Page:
Stroke/Transient Ischemic Attack

Stroke is the third-leading cause of death and #1 cause of long-term disability among B.C. adults. Training in recognition of symptoms and emergency response is key to reducing death and disability from stroke.

What are we measuring?

  • Percentage of stroke patients who die in hospital or in transitional care units
  • Number of stroke patients who get sent home after discharge versus those who go to a long-term care facility
  • Percentage of stroke patients who receive acute thrombolytic therapy (clot-busting medication)
  • The time it takes a patient with suspected TIA (transient ischemic attack, the precursor to stroke) to go from the emergency department to an assessment by a stroke expert
  • Number of TIA patients referred from an emergency department to a neurologist at a secondary prevention clinic

Island Health Success

Island Health has been showcasing our commitment to stroke-related patient safety since 2004 when the Stroke Rapid Assessment Unit (SRAU) opened at VGH. Since then, stroke teams have been formed at Victoria General, Nanaimo Regional General, Campbell River, Cowichan District and St Joseph’s General hospitals. Island Health stroke teams have been participating in the provincial Stroke and TIA Improvement Collaborative, which started in 2011, to identify areas of stroke care at each of their respective sites that can be improved to benefit patients.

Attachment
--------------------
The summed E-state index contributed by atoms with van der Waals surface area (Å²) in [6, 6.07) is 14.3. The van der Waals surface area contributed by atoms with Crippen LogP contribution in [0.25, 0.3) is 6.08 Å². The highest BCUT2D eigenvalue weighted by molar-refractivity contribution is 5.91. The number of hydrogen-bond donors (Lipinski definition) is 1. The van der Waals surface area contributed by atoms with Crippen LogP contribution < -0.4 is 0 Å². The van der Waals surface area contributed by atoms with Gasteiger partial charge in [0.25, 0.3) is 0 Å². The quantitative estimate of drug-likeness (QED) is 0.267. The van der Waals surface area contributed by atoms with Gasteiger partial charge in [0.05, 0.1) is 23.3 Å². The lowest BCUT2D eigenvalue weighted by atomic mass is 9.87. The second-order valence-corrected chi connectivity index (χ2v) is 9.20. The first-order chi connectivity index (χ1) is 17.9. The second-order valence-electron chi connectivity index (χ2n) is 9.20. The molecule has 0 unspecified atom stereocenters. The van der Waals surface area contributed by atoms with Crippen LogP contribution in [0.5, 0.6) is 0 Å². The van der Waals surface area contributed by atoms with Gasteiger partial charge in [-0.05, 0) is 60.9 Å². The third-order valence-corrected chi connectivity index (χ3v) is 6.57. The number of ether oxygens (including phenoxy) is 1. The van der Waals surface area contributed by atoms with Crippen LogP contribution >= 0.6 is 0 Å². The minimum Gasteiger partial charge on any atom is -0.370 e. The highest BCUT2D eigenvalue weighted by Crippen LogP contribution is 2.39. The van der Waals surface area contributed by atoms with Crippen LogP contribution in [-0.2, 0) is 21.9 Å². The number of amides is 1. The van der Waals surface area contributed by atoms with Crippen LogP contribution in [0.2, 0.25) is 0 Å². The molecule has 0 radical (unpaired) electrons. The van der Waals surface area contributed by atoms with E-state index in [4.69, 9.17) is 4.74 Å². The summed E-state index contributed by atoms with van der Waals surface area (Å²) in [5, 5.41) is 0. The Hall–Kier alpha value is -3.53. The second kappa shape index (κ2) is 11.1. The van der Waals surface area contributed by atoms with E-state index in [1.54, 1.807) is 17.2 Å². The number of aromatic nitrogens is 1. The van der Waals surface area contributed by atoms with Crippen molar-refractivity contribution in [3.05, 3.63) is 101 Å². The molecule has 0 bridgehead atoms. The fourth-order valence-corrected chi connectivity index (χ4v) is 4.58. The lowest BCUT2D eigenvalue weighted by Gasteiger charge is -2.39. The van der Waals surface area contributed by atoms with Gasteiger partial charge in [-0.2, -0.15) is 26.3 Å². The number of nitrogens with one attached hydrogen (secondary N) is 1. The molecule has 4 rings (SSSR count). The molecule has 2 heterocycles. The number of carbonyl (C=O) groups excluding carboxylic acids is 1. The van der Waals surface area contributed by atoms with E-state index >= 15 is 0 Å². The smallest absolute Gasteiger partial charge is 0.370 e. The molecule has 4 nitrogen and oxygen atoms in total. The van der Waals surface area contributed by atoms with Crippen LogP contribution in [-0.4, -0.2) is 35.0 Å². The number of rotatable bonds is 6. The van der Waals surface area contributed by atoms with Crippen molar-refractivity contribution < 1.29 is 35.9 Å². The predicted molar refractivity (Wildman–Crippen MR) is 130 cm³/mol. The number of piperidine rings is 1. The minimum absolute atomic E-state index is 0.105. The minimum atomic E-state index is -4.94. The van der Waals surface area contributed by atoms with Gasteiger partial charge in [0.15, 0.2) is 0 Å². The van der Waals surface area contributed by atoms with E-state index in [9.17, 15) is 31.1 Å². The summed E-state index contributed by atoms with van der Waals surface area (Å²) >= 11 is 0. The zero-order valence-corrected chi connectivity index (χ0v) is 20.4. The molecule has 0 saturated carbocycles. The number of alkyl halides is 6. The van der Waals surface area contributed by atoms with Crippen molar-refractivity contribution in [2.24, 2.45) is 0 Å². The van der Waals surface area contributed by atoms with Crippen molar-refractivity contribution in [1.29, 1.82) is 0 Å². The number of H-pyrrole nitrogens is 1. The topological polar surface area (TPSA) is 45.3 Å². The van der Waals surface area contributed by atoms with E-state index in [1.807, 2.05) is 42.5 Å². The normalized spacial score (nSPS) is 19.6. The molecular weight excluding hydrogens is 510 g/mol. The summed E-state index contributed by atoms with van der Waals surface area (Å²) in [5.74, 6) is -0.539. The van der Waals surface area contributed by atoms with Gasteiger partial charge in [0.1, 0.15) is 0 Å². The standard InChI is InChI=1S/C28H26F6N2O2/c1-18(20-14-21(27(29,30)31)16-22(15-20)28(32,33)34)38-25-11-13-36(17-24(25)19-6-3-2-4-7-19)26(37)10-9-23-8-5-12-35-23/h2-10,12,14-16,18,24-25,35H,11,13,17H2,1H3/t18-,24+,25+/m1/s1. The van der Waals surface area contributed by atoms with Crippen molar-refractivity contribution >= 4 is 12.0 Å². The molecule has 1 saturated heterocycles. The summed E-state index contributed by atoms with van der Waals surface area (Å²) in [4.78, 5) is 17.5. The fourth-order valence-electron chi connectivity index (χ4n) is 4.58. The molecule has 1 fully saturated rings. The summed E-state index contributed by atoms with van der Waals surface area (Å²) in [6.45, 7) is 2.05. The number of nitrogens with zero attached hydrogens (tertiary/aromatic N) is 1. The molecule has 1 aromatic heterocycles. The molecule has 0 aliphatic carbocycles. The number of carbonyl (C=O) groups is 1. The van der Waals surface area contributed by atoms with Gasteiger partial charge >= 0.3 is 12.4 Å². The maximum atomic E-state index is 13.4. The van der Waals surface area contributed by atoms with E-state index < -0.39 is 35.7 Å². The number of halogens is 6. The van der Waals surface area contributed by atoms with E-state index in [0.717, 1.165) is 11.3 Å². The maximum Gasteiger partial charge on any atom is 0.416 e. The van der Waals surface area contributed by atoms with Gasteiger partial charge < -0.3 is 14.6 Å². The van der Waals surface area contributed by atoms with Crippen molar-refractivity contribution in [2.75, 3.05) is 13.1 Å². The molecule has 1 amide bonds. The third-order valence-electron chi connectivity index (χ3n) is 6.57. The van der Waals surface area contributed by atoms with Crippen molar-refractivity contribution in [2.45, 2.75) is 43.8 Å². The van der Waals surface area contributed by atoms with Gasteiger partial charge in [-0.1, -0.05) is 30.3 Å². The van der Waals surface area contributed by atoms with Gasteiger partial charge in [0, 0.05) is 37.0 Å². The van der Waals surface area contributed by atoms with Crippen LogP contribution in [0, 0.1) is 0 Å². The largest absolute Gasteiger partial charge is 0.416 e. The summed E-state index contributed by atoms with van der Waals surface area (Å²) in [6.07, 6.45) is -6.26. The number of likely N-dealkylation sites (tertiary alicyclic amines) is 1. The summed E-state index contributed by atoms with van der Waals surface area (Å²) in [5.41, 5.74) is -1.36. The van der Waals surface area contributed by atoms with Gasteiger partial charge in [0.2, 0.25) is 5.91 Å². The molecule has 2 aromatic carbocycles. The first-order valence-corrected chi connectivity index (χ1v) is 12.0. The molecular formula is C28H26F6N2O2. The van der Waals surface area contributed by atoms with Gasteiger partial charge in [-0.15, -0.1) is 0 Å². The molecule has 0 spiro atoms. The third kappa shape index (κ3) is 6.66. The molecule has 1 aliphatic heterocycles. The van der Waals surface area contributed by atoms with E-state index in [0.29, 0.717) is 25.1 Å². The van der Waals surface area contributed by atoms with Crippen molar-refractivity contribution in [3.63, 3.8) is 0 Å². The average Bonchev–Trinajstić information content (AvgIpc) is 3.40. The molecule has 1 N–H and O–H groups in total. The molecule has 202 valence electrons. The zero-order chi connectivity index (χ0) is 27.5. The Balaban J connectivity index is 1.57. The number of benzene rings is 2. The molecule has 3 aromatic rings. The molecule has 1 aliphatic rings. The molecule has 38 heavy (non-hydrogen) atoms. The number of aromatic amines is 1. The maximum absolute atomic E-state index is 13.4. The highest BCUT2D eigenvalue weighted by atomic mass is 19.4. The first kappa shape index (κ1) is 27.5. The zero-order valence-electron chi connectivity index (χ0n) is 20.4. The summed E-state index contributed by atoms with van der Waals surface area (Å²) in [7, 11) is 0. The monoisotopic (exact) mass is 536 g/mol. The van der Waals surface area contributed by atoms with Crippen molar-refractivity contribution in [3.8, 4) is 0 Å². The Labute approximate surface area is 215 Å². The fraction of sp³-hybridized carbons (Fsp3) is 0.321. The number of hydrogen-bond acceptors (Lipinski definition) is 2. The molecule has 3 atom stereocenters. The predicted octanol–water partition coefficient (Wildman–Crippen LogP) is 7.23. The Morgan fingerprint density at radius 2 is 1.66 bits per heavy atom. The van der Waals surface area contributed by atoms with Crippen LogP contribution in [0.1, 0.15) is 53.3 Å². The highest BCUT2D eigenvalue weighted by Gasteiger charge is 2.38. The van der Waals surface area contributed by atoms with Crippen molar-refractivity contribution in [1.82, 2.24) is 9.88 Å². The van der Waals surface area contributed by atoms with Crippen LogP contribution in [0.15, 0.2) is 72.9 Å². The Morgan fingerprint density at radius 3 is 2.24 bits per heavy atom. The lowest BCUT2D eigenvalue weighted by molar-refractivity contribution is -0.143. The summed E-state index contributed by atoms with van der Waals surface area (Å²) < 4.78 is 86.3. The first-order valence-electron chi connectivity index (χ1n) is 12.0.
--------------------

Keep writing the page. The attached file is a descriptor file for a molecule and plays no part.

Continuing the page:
The stroke teams have already made major progress. Through the collaborative, they have focused on improving staff and patient education on stroke and TIA and implementing new protocols for delivering care, known as clinical order sets . The teams have also worked to improve screening in the emergency department to identify patients with TIA and stroke. Care providers have stopped using urinary catheters whenever possible so they can get patients up and moving sooner for rehabilitation.

Working with BC Ambulance crews, staff at Victoria General Hospital reduced the time it takes to get a severe stroke patient into a CT scan to an average of just 10 minutes. Improvements in the past five years at Campbell River Hospital reduced stroke patient deaths to 13%, compared to 23% in 2007. Currently, 85% of TIA and stroke patients at CRH can be discharged home, compared to 28% five years ago.

Learn More from the BC Patient Safety & Quality Council.

BCPSQC Stroke and TIA Backgrounder (PDF)